Beyond steering readers to Jay Phelan’s revived blog and reflecting on the “Baptist Pietist” legacy of G.W. Carlson, I enjoyed a quiet late summer week here at The Pietist Schoolman. Here’s some of what I read elsewhere: • In light of President Trump’s latest attacks on the “unpatriotic” press, I’m even more sure of the conclusion … More That Was The Week That Was
“We are not here to-day to mourn their deaths. Nothing would so shock the devoted and exultant spirit of their service.” So said former Secretary of War Henry L. Stimson in November 1920, as Yale University dedicated tablets in Memorial Hall with the names of 227 Yalies who had fallen in the recent World War. “We … More The Birth of America First
As you might have noticed yesterday, I enjoy fusing my interests in history and travel. Besides writing about Moravian Bethlehem, I’ve used this blog to share images and thoughts from trips to the Blue Ridge Mountains, the former Western Front, and a few of the many historic sites I’ve taken our kids over the years. (And to … More Looking for Some Historic Sites to Visit This Summer?
I’ve written before that “I’ve dreaded the day I’ll finally need to write a chapter or two on [Charles] Lindbergh’s response to the rise of Nazi Germany.” That concern came back to mind yesterday, when I visited the U.S. Holocaust Memorial Museum and went through the temporary exhibit on “Americans and the Holocaust.” About halfway … More Was Charles Lindbergh Anti-Semitic?
Here… • My favorite movie of the year is a documentary on teaching by one of my best friends. • Latest evidence that it’s hard to define “evangelical,” the wide range of evangelical responses to a wedding sermon. • The best version of the “Pietist option” is probably a multiethnic church. …There and Everywhere • … More That Was The Week That Was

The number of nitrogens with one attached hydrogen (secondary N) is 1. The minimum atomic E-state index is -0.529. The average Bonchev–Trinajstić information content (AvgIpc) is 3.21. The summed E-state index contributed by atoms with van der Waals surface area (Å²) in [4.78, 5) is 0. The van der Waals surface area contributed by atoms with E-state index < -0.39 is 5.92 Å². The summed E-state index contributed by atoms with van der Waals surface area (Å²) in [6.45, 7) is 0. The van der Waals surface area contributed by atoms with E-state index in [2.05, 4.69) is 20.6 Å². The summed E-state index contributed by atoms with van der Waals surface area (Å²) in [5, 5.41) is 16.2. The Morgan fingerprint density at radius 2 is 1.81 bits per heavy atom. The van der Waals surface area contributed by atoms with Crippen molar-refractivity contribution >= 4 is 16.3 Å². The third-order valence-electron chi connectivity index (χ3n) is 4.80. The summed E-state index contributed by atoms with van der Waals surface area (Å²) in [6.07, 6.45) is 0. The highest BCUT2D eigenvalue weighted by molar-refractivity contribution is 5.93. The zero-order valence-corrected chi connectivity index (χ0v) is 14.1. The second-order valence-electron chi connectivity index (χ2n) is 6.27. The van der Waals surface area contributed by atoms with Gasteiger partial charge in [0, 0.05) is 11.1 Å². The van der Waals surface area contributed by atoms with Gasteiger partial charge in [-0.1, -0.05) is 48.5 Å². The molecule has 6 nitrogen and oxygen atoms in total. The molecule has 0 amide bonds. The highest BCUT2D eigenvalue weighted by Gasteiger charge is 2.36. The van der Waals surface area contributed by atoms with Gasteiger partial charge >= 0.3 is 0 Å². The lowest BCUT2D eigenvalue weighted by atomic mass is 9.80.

Yesterday I put my Modern Europe students through what’s become a pre-Thanksgiving ritual: watching the 2005 German movie, Sophie Scholl: The Final Days, about the anti-Nazi student resistance group known as the White Rose. About, that is, the arrest, interrogation, and execution of its leaders, Sophie and Hans Scholl. Coming after our week on the Final Solution, it’s a wrenching … More The Prayers at the Heart of the White Rose
On Friday, President Trump told participants in the Values Voter Summit that “We are stopping cold the attacks on Judeo-Christian values.” Now, critics found it hard to take the “Judeo” part seriously, given that Trump immediately followed that line with another version of his pledge to restore “Merry Christmas” instead of “Happy Holidays.” And it’s … More The Anti-Fascist Origins of “Judeo-Christian Values”
If anyone in the world is predisposed to appreciate the 1928 Kellogg-Briand Pact, it’s me. As a parochial Minnesotan, I’m happy to claim one of our native sons as both U.S. Secretary of State and Nobel Peace Prize winner. My undergraduate honors thesis featured Frank Kellogg’s co-laureate, French foreign minister Aristide Briand, who went on … More Did Outlawing War Actually Work?
As usual, things get quiet around here in mid-to-late August as I gear up for the start of another academic year. (Those scintillating syllabi won’t write themselves!) So while I managed to dash off a few thoughts on what happened in Charlottesville, I’ve not had a chance to reflect in any depth on the question … More How Historians Can Teach from Memorials
“This is not my country.” That’s what I wanted to believe yesterday, as I stumbled back from a week-long vacation in the Rocky Mountains into the ugly events transpiring in Charlottesville, Virginia. Having intentionally tried to avoid the news in order to savor time with my family, it was bewildering to check social media in … More On Charlottesville: “This Is Not My Country”